KH : I liked singing. I remember singing with my mother. I liked songs, rather than just some abstract idea of music.
AC : Did you hear a lot of music at home?
KH : Both my mother and father loved songs so . . . .
AC : What kind of songs?
KH : Just normal Japanese contemporary songs.
AC : Did they play any musical instruments? Or did that come later, at school?
KH : No, no, not at all. At primary school I loved music, but I absolutely loathed the music lessons we would be given. This is one of my really strong memories of school–when I’d just started primary school, you know how there’s a platform in front of the blackboard so the kids can reach the board? I remember that the teacher would always make me lie under that as a punishment, because I was always kicking up a fuss.
Naomi Murakami : That’s pretty extreme.
KH : Maybe it was only once or twice, but the memory of it is still really powerful. Because I had been so free in kindergarten, I’ve always hated being forced to do anything. I think I was probably born with that side to my character. I’m sure of that.
AC : What was the first instrument you learnt how to play?
KH : The harmonica(3)–I could really play it. I’m very confident on the harmonica–no matter what melody or rhythm, if I hear it just once, I can play it on the harmonica.
AC : Do you still use it in performance?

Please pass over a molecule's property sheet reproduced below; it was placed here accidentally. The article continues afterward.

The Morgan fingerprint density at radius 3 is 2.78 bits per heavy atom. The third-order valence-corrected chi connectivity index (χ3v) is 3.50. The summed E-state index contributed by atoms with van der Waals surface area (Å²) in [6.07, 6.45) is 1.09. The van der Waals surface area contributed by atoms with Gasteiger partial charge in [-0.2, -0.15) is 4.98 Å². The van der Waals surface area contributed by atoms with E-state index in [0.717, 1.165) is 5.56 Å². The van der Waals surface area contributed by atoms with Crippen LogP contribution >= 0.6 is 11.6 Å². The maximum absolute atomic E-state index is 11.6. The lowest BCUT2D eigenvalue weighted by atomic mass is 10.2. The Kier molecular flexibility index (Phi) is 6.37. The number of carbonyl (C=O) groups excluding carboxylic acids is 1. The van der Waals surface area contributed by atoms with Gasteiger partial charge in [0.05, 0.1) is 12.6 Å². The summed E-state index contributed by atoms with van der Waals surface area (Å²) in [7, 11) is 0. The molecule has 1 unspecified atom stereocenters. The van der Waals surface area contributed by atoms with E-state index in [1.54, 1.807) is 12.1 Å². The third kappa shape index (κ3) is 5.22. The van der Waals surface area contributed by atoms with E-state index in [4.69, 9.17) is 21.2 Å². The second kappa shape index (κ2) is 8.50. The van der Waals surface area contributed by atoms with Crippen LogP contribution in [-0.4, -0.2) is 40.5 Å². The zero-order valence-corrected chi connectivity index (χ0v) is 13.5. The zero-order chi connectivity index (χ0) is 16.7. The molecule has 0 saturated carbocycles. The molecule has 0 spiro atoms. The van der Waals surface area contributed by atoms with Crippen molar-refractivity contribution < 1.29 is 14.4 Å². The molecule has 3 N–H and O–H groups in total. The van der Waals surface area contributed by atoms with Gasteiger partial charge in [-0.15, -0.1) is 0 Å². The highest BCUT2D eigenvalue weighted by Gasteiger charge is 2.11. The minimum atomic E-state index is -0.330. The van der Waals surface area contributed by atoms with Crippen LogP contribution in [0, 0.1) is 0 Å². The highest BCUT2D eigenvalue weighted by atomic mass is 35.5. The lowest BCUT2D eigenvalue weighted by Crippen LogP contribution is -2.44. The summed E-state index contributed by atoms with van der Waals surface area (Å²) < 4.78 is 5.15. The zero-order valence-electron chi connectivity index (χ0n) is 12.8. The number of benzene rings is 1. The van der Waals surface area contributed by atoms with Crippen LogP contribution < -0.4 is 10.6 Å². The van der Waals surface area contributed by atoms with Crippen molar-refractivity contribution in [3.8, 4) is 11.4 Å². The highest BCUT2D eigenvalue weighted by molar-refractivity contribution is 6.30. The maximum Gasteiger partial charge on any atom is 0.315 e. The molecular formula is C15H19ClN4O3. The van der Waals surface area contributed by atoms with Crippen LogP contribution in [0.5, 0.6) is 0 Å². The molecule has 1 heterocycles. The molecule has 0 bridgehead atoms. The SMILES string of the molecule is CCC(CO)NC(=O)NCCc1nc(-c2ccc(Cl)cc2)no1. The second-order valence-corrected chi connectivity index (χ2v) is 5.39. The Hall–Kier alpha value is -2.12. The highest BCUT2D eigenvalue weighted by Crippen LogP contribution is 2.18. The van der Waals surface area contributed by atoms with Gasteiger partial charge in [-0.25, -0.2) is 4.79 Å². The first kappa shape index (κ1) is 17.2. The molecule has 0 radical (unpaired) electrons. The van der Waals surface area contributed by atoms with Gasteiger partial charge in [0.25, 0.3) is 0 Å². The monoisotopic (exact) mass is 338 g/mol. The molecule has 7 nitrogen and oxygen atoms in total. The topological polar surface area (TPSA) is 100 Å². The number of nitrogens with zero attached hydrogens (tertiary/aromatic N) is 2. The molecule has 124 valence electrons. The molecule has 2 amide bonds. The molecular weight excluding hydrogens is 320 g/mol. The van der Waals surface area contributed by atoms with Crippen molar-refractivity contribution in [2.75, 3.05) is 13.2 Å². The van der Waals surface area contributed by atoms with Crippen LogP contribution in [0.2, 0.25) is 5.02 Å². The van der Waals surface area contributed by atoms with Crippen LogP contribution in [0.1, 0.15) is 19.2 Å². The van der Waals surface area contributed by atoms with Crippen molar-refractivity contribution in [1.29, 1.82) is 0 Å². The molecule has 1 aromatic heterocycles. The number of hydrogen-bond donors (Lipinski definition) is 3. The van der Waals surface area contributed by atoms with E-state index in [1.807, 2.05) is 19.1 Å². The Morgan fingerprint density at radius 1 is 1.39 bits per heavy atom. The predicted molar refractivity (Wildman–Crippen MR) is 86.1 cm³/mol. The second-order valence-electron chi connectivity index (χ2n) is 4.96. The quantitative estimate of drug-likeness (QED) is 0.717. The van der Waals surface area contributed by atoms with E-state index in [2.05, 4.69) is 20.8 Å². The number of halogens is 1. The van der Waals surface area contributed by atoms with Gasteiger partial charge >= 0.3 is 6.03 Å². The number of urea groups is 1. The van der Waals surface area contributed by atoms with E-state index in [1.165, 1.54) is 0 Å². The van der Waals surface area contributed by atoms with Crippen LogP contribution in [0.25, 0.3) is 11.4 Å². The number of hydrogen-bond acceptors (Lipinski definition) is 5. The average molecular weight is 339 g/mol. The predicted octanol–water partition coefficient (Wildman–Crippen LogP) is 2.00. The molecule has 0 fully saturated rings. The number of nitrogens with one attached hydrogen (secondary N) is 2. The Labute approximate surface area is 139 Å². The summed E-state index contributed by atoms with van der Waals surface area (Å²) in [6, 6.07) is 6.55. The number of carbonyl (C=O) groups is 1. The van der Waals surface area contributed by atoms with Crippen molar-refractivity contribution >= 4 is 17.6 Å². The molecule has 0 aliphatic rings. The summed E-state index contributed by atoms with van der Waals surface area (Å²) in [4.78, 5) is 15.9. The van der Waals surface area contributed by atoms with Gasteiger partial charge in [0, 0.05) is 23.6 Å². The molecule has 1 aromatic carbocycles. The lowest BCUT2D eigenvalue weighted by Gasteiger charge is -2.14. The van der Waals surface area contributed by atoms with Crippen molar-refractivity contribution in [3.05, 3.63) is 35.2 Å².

KH : Occasionally. Play me any folk song or symphony or whatever just once, and I’ll be able to blow it right back to you on harmonica.
AC : You play some harmonica on "Live in the First Year of Heisei," don’t you? When did you start learning it–did someone teach you?
KH : I learnt at school. I think it was in the fifth grade at elementary school. We started on harmonica and then moved up to the recorder. Later on, I had absolutely no interest in the guitar. All I ever imagined myself doing was singing.
AC : Did you have any kind of reaction against the type of music that you were being taught in school? Was there some part of you that was thinking, this isn’t really music?
KH : I liked singing, I liked playing instruments, but I hated class. It was that clear to me. This is something that a lot of people have remarked on–you know how you have music appreciation classes at school? The teacher asks how a particular piece of music sounds, what kinds of feelings it arouses, what the composer was thinking about–I always knew the answer before anyone else in the class.
AC : What age were you then?
KH : I was in the first grade.
AC : I think most people, for whatever reason, start taking a more active interest in music around puberty–you start investigating stuff for yourself, listening to new music. Did your attitude to music change around that time?